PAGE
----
Wednesday, August 22, 2012

Toleration is not Sanction

The right to your own life and person is the primary right.

The willingness to ban substances based on the standard of "protecting you from yourself" violates this principle and thus opens the door for any number of further violations. Now that we have conceded the principle, a democracy becomes no different from a dictatorship.

"Protecting you from yourself" doesn't actually protect people from themselves anyway, because it just ends up making some things taboo or mysterious, and they become a symbol of rebellion and thus more interesting and tempting --- resulting in a sub-culture that romanticizes drugs (and drug related crime --- how many movies and television shows have this subtext?).

Those things that are legal are far easier to be educated about, consume more safely than they otherwise would be, and let go of afterwards, and when all adults are free to take them, there is no rebellious aspect of consumption. It's for the same reason studies show that kids who are introduced to alcohol at a young age learn a respect for it and are far less likely to abuse it in the future.

Also, even if banning such substances actually did protect people from themselves, it would do so at the cost of endangering the lives of other people. Bans introduce violence into a market that would otherwise be peaceful.  This is because the market for drugs exist whether or not we make them illegal. They will be consumed and traded no matter what the penalty. In fact, the higher the penalty the more dangerous an atmosphere is created.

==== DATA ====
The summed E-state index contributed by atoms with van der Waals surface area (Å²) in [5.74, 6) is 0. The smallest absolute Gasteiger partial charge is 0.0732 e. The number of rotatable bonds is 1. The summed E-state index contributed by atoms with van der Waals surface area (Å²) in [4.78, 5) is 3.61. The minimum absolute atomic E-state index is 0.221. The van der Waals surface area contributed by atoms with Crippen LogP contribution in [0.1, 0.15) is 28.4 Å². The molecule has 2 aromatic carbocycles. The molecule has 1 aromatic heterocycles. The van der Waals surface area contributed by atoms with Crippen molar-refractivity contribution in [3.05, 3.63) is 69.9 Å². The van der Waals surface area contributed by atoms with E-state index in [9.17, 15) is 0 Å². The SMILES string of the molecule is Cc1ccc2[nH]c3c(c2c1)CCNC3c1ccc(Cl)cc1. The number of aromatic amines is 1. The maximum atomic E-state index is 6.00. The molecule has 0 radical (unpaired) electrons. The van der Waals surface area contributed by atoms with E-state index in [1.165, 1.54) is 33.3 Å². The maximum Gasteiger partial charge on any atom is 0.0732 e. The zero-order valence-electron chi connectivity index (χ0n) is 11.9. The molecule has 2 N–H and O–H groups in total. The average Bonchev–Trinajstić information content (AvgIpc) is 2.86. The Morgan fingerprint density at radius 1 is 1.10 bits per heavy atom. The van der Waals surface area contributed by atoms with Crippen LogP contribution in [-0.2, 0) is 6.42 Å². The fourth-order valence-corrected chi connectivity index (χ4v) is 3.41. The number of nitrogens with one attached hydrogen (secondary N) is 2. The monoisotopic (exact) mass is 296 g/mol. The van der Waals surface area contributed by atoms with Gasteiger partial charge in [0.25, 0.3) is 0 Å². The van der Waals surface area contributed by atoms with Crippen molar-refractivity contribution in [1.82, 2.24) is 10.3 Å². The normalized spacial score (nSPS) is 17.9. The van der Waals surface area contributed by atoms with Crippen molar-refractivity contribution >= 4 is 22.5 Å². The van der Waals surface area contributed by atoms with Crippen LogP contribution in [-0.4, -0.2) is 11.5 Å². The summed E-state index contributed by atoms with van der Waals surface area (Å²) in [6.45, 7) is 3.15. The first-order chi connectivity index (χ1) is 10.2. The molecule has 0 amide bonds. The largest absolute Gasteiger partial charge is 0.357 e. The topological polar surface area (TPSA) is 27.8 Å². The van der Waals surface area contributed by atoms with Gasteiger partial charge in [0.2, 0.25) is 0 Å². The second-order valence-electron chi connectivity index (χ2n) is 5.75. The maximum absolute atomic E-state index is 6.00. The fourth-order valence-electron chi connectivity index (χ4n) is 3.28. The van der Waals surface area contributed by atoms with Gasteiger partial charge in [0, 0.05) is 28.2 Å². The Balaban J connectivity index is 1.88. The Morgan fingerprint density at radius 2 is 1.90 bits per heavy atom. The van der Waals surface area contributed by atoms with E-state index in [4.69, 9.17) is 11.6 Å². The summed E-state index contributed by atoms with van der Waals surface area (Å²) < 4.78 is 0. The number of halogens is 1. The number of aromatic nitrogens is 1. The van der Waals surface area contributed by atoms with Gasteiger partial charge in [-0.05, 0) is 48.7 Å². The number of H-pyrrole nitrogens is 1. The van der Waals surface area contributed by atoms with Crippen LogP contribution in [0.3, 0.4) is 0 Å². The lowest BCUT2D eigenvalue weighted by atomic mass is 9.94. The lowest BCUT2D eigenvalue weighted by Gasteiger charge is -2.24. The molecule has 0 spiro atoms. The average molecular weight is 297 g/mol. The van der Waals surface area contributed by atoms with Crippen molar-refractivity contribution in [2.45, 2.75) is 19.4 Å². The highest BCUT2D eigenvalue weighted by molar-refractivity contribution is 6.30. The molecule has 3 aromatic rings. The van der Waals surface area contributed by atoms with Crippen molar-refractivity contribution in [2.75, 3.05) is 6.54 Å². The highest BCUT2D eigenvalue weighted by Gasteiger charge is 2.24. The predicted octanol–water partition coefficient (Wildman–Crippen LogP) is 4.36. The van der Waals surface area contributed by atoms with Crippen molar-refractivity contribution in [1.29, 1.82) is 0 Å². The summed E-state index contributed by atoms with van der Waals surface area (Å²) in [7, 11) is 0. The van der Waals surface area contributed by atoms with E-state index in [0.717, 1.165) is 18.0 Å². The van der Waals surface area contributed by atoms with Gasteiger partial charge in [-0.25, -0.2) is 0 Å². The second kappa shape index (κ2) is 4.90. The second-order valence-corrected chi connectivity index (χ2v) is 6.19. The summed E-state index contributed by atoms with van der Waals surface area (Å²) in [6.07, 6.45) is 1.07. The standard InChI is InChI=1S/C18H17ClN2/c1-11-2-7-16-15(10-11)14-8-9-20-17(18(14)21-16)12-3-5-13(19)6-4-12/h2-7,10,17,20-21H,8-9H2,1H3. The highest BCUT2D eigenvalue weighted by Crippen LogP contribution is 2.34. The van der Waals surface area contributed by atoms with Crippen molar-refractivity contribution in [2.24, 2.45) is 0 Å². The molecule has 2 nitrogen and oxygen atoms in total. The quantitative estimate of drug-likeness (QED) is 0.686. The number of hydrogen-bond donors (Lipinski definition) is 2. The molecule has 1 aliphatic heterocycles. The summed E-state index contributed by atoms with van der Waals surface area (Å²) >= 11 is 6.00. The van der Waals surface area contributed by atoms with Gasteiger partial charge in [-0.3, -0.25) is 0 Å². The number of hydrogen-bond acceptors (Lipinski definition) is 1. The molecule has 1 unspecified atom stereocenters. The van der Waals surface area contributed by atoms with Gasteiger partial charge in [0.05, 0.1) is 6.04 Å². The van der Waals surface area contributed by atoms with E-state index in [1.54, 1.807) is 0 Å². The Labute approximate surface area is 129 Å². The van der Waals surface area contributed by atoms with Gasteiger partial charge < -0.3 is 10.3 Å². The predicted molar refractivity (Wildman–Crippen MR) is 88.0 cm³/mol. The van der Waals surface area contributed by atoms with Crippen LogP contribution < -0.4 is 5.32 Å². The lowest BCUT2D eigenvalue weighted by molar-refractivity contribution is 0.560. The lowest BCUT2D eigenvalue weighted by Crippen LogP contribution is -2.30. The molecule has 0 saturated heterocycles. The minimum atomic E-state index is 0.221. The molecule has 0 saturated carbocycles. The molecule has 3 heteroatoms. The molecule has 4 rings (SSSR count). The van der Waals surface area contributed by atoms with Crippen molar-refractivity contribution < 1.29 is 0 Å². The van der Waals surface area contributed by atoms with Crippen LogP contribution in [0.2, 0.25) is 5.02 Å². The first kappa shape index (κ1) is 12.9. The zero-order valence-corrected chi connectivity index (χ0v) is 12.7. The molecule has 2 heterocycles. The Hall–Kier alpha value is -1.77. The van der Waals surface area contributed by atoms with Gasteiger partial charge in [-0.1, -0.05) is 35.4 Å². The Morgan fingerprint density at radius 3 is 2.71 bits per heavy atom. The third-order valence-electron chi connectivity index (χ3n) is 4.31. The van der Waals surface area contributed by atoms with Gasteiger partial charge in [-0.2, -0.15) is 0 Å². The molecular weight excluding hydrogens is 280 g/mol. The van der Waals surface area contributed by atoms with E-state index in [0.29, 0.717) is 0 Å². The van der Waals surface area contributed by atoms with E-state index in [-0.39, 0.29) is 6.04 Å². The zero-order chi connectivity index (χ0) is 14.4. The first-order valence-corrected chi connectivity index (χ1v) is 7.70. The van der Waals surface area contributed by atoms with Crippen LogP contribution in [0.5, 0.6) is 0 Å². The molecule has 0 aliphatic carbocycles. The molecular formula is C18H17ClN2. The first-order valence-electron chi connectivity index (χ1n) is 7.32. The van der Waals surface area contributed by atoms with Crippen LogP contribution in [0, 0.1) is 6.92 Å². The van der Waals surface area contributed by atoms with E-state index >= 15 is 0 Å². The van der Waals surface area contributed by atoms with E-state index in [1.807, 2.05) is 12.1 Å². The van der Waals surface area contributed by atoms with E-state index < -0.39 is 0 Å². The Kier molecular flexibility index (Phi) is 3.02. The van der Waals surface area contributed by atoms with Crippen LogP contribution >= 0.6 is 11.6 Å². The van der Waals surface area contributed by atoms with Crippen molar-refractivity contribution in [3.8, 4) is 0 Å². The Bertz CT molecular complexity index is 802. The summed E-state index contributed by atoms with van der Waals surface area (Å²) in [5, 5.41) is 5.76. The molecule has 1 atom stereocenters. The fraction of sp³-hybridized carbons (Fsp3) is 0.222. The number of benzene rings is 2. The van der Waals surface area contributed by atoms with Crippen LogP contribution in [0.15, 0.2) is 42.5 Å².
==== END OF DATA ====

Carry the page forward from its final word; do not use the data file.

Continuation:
To clarify, what is your recourse when someone robs your home? You can go to the police, they can launch an investigation, your property rights are upheld and respected, the act will be investigated, the criminal will hopefully be caught, and then be brought to justice, all in a civilized way, respecting the rule of law.

But what does a drug dealer do when his stash of cocaine is stolen? If he goes to the police he will be arrested. The law has forbid him from resolving this issue peacefully and civilly. He has two choices, accept his losses, marking him as an easy target (then he goes out of business) or protect his property via force, since the government will not protect it.

Remember, this market is going to exist no matter what we do, so even if this person chooses to not sell drugs, someone else will fill his shoes, leaving us in the same situation once again. So, to protect his property the dealer necessarily uses violence against others.

Thus we can see clearly that when drugs are outlawed instead of protected as legitimate property, it fosters violence. While dealers flout the rule of law, and that is not to be condoned, deaths in a "drug war" are equally the responsibility of the government, who by prohibiting the substances, create the conditions for endless violence.

This is quite a steep price to pay for "protecting someone from themself".

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